Last week my wife, my kids & I underwent a major transition. We bought a new home.

And like all major decisions and transitions in my life, my father was by my side every step of the way. He embodies what a father should be — willing to move mountains to help your children succeed, no matter their age or ability.

It’s as if I was learning to ride a bike all over again. From my earliest memories, my dad has guided me, as he did at the age of 5, loosening my training wheels, holding onto my bike as I struggled to maintain my balance and cheered me on as I sped down a hill near our house. I see myself — hair flying off my face in the wind on my shiny brown bike, roaring down a hill, gaining more confidence with each trip. Dad stood there watching, smiling, enjoying my journey.

There would be other mountains to climb. At the age of 14, I faced a major decision. I had been accepted to a prestigious arts high school. It was an exciting opportunity for me to pursue a career in the theatre. I had also been accepted at a prestigious private high school that would prepare me for college and beyond. I agonized over the decision and relied on my father’s counsel and guidance to make my choice — the private school. As I reflect on how my life turned out and the skills I needed to succeed in my chosen filed, I cannot imagine making any other choice.

Fast forward to college. The night before we left for our 7-hour road trip to my college in the South, my dad popped his head into my room to say goodnight. I was studying a box of baseball cards I had recently bought. We said goodnight and he reminded me of our early wake-up call (5 am, “To beat traffic,” he told me). The next day, after we unloaded all my stuff and said goodbye I noticed his eyes  — they were filled with tears. He could barely speak. I think he was slightly embarrassed and unsure of how to handle the surge of emotions — pride, fear, acknowledgment that I was becoming a man — welling within him. Witnessing the depth of his feelings, moved me. I understood — possibly for the first time — about the bond a parent feels for a child.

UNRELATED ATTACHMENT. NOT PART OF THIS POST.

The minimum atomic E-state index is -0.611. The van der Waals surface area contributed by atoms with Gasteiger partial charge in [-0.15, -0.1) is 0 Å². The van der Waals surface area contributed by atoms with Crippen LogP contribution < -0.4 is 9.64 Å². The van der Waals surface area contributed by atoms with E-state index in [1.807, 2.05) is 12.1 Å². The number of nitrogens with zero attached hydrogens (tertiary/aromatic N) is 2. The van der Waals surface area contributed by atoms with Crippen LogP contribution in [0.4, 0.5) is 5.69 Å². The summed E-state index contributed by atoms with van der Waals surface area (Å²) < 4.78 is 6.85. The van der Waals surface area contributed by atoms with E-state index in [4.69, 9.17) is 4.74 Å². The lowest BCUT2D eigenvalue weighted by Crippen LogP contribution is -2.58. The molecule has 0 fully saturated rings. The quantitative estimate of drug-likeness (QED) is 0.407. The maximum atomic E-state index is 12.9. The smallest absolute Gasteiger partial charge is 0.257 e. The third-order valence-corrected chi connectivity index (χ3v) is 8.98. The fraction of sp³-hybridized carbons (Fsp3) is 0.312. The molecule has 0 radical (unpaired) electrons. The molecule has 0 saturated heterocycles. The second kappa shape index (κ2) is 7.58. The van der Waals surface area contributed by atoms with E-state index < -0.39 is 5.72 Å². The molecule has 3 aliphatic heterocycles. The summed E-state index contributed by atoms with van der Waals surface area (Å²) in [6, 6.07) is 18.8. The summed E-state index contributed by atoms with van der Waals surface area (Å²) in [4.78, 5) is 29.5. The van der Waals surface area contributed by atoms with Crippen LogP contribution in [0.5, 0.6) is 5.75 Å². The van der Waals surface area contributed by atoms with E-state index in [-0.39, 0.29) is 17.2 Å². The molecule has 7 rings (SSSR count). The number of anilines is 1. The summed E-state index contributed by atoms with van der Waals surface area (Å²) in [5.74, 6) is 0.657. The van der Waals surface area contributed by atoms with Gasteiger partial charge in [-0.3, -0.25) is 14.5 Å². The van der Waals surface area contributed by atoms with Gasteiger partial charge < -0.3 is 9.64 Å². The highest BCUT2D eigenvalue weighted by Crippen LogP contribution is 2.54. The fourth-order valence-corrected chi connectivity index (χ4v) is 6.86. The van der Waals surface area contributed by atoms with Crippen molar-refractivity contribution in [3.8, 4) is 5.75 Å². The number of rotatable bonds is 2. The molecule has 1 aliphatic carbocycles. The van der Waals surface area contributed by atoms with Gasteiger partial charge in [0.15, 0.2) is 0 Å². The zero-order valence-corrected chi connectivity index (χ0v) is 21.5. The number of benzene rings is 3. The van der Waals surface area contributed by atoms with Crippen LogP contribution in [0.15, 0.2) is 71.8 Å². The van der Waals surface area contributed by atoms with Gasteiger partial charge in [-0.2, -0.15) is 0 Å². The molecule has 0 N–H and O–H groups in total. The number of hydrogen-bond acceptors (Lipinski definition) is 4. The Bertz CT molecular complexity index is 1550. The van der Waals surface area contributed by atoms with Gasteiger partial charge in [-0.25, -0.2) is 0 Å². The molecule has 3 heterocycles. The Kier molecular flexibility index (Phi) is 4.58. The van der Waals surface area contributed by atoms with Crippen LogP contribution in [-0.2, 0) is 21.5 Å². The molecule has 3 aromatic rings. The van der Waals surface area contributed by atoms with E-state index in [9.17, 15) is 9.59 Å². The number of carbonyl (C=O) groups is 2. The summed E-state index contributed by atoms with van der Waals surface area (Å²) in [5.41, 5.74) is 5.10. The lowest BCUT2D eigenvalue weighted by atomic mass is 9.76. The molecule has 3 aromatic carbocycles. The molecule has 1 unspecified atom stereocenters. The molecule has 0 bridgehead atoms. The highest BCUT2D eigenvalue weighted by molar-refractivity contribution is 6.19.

Another road trip loomed for us a few years down the road. Dad drove me to my first broadcasting job in the Northeast after college. My mind and heart raced as we sped up I-95 and along the Jersey Turnpike. Could I succeed? Would I fit in? Did I know what I was doing? His confidence in me gave me the courage to face my fears and rely on my talents. The morning after he moved me into my apartment, he left before dawn (“Gotta beat the traffic,” he told me). As he walked out my door, I cried. I was on my own in the real world for the very first time. Just like allowing me to ride my bike down a hill without training wheels, Dad was allowing me to succeed or fail on my own. He had done his job — he gave me a solid education, life lessons to recall in challenging situations and the strength to be independent.

Those moments were prelude to our work last week. We painted, we installed lights, we cleaned, we hauled heavy boxes in preparation of moving into a beautiful home for my family. I see him — sweaty, shirtless and craving a smoke as we worked. Through his toil, I felt the pride he had in me in reaching a goal that I had set for myself and my family and that he helped me reach.

I am no longer a boy with a bike. I’m a man with a family and a shiny new mortgage. But I can still rely on my dad to give me the extra push I need to conquer any hill or mountain in my way.


The Beginning
About Happiest Daddy

Two boys, one wife and a ton of material. I live for family and I'm one of the most blessed people you will ever meet.

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